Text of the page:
*Special Note for MRI with MRA: It might take as long as 40 minutes for a patient to complete one of these studies, and patients who are claustrophobic frequently need to be sedated, as the confines of the machine induce a sense of claustrophobia.
Diagnosis of a ruptured cerebral aneurysm is commonly made by talking with the patient and performing these tests. If the imaging is negative but a ruptured aneurysm is still suspected, a lumbar puncture is performed to detect blood in the cerebrospinal fluid (CSF).
When an aneurysm is suspected, an arteriogram (angiogram) is generally recommended by our physician for diagnosis and treatment planning. An angiogram is a diagnostic study that determines the size and shape of blood vessels in the neck and brain, as well as the pattern of blood flow. A very thin, flexible tube called a catheter is introduced into an artery (usually at the top of the thigh) and then navigated through the blood vessels of the body to the arteries of the neck and eventually the brain. This is performed while using x-rays to see the position of the catheter as it is maneuvered. A liquid solution containing water and iodine salts (“contrast”) is injected so that x-ray images can be seen. This gives a detailed picture of the location, size and shape of the aneurysm or other vascular malformations. Based on this information, your physician will determine the plan and treatment of the findings. At this time, an angiogram is the test that most accurately shows the aneurysm and its relationship to the surrounding arteries and veins.
There are several options for managing unruptured intracranial aneurysms. The aneurysm can be treated via either an open surgical or endovascular approaches. An alternative is close observation in combination with control of risk factors, including smoking and blood pressure. Once an aneurysm has already ruptured, treatment of the aneurysm is recommended due to the possibility of re-rupture and the associated high mortality rates. They can be treated from outside the blood vessel, using open surgical techniques and placing a metal clip across the aneurysm, or from inside the blood vessel using endovascular techniques to fill the aneurysm with metal coils. Either should be performed as early as possible after hemorrhage to prevent rebleed of the aneurysm. The goal of either treatment is to seal off the aneurysm with either a clip or coils to prevent blood from filling the aneurysm.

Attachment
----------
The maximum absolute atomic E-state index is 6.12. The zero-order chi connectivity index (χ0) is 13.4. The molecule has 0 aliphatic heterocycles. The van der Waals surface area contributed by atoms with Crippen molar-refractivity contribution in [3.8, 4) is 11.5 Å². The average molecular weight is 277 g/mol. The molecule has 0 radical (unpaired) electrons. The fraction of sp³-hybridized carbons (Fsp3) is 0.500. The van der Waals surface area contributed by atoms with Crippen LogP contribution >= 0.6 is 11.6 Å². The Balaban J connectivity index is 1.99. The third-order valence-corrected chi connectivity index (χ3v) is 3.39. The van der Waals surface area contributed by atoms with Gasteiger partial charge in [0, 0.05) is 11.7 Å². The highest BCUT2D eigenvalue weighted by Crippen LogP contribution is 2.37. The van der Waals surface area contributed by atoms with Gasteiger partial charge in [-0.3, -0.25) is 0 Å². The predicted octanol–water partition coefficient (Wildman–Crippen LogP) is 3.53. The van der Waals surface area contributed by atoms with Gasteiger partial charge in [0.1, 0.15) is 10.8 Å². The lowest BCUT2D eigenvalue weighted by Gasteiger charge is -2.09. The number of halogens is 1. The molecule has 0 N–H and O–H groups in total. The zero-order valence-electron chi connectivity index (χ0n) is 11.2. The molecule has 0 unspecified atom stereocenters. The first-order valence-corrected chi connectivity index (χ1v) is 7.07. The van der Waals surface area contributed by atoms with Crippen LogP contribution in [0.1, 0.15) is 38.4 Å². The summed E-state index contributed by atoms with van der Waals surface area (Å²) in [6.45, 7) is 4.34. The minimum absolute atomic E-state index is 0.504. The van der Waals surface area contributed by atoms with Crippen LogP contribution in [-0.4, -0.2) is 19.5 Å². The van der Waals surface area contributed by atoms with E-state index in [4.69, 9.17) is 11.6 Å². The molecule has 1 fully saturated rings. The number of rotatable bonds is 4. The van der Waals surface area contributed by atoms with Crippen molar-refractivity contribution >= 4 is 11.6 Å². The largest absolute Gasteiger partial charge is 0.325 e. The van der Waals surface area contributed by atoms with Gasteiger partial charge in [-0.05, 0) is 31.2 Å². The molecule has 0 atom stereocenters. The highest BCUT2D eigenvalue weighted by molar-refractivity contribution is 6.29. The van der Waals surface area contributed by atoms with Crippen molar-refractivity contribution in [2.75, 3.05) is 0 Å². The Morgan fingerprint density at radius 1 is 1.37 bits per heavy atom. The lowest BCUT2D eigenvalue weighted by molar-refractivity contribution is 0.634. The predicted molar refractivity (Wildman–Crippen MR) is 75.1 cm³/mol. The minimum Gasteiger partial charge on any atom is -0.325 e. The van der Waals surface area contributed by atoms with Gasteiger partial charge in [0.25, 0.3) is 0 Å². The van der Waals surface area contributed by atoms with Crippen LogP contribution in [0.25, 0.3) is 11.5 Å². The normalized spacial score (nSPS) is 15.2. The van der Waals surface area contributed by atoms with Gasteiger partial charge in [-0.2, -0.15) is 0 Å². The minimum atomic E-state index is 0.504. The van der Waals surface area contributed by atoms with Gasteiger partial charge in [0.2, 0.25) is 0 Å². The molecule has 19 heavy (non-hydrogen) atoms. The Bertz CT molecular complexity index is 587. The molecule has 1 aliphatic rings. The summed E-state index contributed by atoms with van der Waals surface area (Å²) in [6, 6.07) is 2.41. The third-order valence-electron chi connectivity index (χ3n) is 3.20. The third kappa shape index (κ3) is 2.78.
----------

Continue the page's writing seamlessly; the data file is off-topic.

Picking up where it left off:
Doctors consider several factors when deciding which treatment option is best for a particular patient. These include:
– Size of aneurysm
– Location of aneurysm
– Number of aneurysms
– Neurological condition of patient
– Other medical conditions
– Previous history of SAH or familial aneurysm
Aneurysm coiling: Aneurysm coiling is a minimally invasive procedure whereby metal coils are inserted within the aneurysm to induce clot formation to fill the aneurysm and prevent blood filling the aneurysm. Coiling is performed by neurosurgeons, neurologists, or neuroradiologists who are trained in endovascular techniques. This procedure is performed in an angiography suite and involves the assistance of an anesthesiologist. Endovascular treatment (embolization or coiling) is achieved with a catheter, similar to that used in the angiogram. The catheter is inserted into the femoral artery in the thigh and slowly maneuvered up to the blood vessels in the head under X-ray guidance to the site of the aneurysm.The goal of the procedure is to pack the aneurysm as completely as possible with material (coils) that will not allow blood to flow into the aneurysm. Materials used in this procedure are MRI-compatible coils made of platinum. Assisted techniques such as balloon remodeling and placement of small intracranial stents are also used for selected intracranial aneurysms.